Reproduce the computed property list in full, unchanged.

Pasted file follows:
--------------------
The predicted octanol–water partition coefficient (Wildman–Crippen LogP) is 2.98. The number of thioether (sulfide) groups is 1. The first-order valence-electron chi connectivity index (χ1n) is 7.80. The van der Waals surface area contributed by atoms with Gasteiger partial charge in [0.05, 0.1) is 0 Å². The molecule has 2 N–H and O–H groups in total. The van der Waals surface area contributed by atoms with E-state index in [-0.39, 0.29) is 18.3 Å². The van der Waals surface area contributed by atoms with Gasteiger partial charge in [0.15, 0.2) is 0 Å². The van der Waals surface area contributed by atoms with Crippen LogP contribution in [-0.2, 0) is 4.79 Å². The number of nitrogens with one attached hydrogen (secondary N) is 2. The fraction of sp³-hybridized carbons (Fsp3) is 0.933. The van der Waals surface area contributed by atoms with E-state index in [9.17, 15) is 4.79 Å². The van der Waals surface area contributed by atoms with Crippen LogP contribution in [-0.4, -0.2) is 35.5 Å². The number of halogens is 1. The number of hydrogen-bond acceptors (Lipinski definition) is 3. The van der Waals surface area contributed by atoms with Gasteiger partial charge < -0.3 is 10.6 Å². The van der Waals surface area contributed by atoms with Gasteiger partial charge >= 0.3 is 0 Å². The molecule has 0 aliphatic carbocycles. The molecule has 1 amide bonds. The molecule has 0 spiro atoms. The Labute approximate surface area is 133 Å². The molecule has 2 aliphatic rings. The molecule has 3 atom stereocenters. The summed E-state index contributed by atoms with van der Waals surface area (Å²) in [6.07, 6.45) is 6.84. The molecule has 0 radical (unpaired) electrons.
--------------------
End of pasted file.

The predicted octanol–water partition coefficient (Wildman–Crippen LogP) is 2.98. The number of thioether (sulfide) groups is 1. The first-order valence-electron chi connectivity index (χ1n) is 7.80. The van der Waals surface area contributed by atoms with Gasteiger partial charge in [0.05, 0.1) is 0 Å². The molecule has 2 N–H and O–H groups in total. The van der Waals surface area contributed by atoms with E-state index in [-0.39, 0.29) is 18.3 Å². The van der Waals surface area contributed by atoms with Gasteiger partial charge in [0.15, 0.2) is 0 Å². The van der Waals surface area contributed by atoms with Crippen LogP contribution in [-0.2, 0) is 4.79 Å². The number of nitrogens with one attached hydrogen (secondary N) is 2. The fraction of sp³-hybridized carbons (Fsp3) is 0.933. The van der Waals surface area contributed by atoms with E-state index in [9.17, 15) is 4.79 Å². The van der Waals surface area contributed by atoms with Crippen LogP contribution in [-0.4, -0.2) is 35.5 Å². The number of halogens is 1. The number of hydrogen-bond acceptors (Lipinski definition) is 3. The van der Waals surface area contributed by atoms with Gasteiger partial charge < -0.3 is 10.6 Å². The van der Waals surface area contributed by atoms with Gasteiger partial charge >= 0.3 is 0 Å². The molecule has 0 aliphatic carbocycles. The molecule has 1 amide bonds. The molecule has 0 spiro atoms. The Labute approximate surface area is 133 Å². The molecule has 2 aliphatic rings. The molecule has 3 atom stereocenters. The summed E-state index contributed by atoms with van der Waals surface area (Å²) in [6.07, 6.45) is 6.84. The molecule has 0 radical (unpaired) electrons.